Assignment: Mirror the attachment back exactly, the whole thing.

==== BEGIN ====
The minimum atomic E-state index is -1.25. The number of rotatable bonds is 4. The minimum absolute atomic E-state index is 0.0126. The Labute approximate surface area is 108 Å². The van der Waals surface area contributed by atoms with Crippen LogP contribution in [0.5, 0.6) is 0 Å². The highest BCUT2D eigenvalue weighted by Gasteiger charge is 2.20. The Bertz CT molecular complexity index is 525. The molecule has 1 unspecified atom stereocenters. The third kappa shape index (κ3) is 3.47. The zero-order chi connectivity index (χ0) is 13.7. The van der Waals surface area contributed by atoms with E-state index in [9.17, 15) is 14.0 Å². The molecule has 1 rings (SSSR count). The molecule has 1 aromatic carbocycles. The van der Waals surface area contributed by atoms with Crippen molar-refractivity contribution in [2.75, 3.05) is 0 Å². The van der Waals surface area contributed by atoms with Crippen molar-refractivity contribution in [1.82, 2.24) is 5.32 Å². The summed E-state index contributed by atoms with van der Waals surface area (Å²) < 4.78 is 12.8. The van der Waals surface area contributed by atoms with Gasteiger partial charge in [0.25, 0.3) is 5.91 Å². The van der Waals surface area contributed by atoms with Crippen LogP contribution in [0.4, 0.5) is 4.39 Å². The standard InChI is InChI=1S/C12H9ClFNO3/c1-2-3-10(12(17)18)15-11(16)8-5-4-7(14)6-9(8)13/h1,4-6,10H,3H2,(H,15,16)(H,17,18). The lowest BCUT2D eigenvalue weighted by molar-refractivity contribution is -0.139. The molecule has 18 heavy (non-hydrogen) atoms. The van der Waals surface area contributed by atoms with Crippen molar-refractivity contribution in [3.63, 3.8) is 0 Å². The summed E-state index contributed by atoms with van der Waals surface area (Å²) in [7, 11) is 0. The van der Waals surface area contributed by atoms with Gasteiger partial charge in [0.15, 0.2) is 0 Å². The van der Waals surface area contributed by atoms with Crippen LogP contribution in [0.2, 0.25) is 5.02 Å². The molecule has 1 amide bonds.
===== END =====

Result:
The minimum atomic E-state index is -1.25. The number of rotatable bonds is 4. The minimum absolute atomic E-state index is 0.0126. The Labute approximate surface area is 108 Å². The van der Waals surface area contributed by atoms with Crippen LogP contribution in [0.5, 0.6) is 0 Å². The highest BCUT2D eigenvalue weighted by Gasteiger charge is 2.20. The Bertz CT molecular complexity index is 525. The molecule has 1 unspecified atom stereocenters. The third kappa shape index (κ3) is 3.47. The zero-order chi connectivity index (χ0) is 13.7. The van der Waals surface area contributed by atoms with E-state index in [9.17, 15) is 14.0 Å². The molecule has 1 rings (SSSR count). The molecule has 1 aromatic carbocycles. The van der Waals surface area contributed by atoms with Crippen molar-refractivity contribution in [2.75, 3.05) is 0 Å². The van der Waals surface area contributed by atoms with Crippen molar-refractivity contribution in [1.82, 2.24) is 5.32 Å². The summed E-state index contributed by atoms with van der Waals surface area (Å²) < 4.78 is 12.8. The van der Waals surface area contributed by atoms with Gasteiger partial charge in [0.25, 0.3) is 5.91 Å². The van der Waals surface area contributed by atoms with Crippen LogP contribution in [0.4, 0.5) is 4.39 Å². The standard InChI is InChI=1S/C12H9ClFNO3/c1-2-3-10(12(17)18)15-11(16)8-5-4-7(14)6-9(8)13/h1,4-6,10H,3H2,(H,15,16)(H,17,18). The lowest BCUT2D eigenvalue weighted by molar-refractivity contribution is -0.139. The molecule has 18 heavy (non-hydrogen) atoms. The van der Waals surface area contributed by atoms with Crippen molar-refractivity contribution in [3.63, 3.8) is 0 Å². The summed E-state index contributed by atoms with van der Waals surface area (Å²) in [7, 11) is 0. The van der Waals surface area contributed by atoms with Gasteiger partial charge in [0.15, 0.2) is 0 Å². The van der Waals surface area contributed by atoms with Crippen LogP contribution in [0.2, 0.25) is 5.02 Å². The molecule has 1 amide bonds.